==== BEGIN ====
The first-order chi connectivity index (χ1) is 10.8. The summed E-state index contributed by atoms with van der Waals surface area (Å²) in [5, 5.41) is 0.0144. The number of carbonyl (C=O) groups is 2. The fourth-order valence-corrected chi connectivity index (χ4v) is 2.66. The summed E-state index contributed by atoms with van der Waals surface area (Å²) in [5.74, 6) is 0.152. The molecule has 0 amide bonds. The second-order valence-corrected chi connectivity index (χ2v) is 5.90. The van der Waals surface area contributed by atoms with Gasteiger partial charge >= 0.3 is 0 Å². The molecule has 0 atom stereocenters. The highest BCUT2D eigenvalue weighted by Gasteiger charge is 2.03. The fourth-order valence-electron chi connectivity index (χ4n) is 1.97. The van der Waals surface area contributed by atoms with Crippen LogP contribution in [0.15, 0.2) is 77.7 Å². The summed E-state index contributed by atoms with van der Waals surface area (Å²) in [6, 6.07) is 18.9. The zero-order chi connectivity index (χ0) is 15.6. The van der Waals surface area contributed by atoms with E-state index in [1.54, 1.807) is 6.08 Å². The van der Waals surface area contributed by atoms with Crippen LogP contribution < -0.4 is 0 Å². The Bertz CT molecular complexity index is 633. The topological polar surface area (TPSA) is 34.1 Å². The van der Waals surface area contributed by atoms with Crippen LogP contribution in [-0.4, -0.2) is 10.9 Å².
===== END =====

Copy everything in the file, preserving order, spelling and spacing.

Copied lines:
The first-order chi connectivity index (χ1) is 10.8. The summed E-state index contributed by atoms with van der Waals surface area (Å²) in [5, 5.41) is 0.0144. The number of carbonyl (C=O) groups is 2. The fourth-order valence-corrected chi connectivity index (χ4v) is 2.66. The summed E-state index contributed by atoms with van der Waals surface area (Å²) in [5.74, 6) is 0.152. The molecule has 0 amide bonds. The second-order valence-corrected chi connectivity index (χ2v) is 5.90. The van der Waals surface area contributed by atoms with Gasteiger partial charge >= 0.3 is 0 Å². The molecule has 0 atom stereocenters. The highest BCUT2D eigenvalue weighted by Gasteiger charge is 2.03. The fourth-order valence-electron chi connectivity index (χ4n) is 1.97. The van der Waals surface area contributed by atoms with Crippen LogP contribution in [0.15, 0.2) is 77.7 Å². The summed E-state index contributed by atoms with van der Waals surface area (Å²) in [6, 6.07) is 18.9. The zero-order chi connectivity index (χ0) is 15.6. The van der Waals surface area contributed by atoms with E-state index in [1.54, 1.807) is 6.08 Å². The van der Waals surface area contributed by atoms with Crippen LogP contribution < -0.4 is 0 Å². The Bertz CT molecular complexity index is 633. The topological polar surface area (TPSA) is 34.1 Å². The van der Waals surface area contributed by atoms with Crippen LogP contribution in [-0.4, -0.2) is 10.9 Å².